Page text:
Opponents of life extension have little prospect of success unless they can make out a case that the probable result is something horrible. I am not afraid to concede that such a case could be made in principle, but let's see if it can be sustained in practice. Transhumanists and life extension advocates won't have everything their own way in a debate over this issue, but that's because it is far easier (and far easier to be be taken seriously) to present as a pessimist about the future, referring to valued things that could change or be superseded, than to be an optimist, attempting to picture a better future in convincing detail.

In the end, however, I expect that the bioconservatives' case will not be made out intellectually and will have only short-term success in gaining converts. Perhaps ironically, their problem is that their aims run against that thing they hold sacred - human nature - for it is in our nature to change things, including ourselves if we can, to bring them closer to the heart's desire.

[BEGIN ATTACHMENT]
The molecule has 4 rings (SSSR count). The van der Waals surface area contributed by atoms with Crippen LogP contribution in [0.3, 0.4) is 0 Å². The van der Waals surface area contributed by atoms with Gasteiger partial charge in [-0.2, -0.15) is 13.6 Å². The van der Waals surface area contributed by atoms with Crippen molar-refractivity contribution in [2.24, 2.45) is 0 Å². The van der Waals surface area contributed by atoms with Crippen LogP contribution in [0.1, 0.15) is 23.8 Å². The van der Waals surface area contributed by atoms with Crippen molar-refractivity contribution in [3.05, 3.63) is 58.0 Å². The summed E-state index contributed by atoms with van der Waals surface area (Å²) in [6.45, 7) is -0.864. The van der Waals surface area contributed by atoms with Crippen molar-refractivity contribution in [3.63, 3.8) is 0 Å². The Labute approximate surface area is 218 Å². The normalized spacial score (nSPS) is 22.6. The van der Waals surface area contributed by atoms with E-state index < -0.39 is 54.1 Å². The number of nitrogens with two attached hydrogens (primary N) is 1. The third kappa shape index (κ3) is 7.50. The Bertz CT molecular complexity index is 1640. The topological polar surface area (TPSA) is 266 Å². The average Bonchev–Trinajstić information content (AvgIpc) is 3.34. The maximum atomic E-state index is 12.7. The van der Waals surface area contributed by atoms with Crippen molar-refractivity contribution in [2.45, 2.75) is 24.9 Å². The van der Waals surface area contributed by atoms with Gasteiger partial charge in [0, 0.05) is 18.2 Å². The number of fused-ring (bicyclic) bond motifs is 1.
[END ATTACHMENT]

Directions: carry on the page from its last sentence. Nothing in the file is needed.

Andres Vaccari said...

Hey Russell,

I'm not sure you realize that only people who have a Blogger account can leave comments in your blog. Is this intentional?

Andres Vaccari said...

sorry, I've just fired up the comment too soon. This is interesting. I might get back with more comments, for what's worth.

Russell Blackford said...

I did set it that way, but I now wonder why I did. Just changed it to allow anyone to leave comments. Thanks for bringing this to my attention, Andres. :)

Andres Vaccari said...

What follows are some comments, not all of them connected:

1) It seems to me you are correct to argue that moral norms will need to change if the being to which they apply also changes. If humans are historical beings whose nature is not fixed (or only historically fixed, as biological beings, etc.), the status of ‘personhood’ will be in a state of becoming, and so will be the norms that apply to this personhood or nature.

2) I’m not so certain that ‘absolute rights’ and the possibility of their annulment in certain situations are so irreconcilable. As I understand it, the Enlightenment tradition and its Universal Declaration of Rights postulates such a kind of absolute right to life, while also accommodating its suspension in certain cases (where a lot of other lives are at risk, for example). After all, freedom is also an inalienable right, but people still get locked up for their own good and the good of others. (This, however, is a minor point).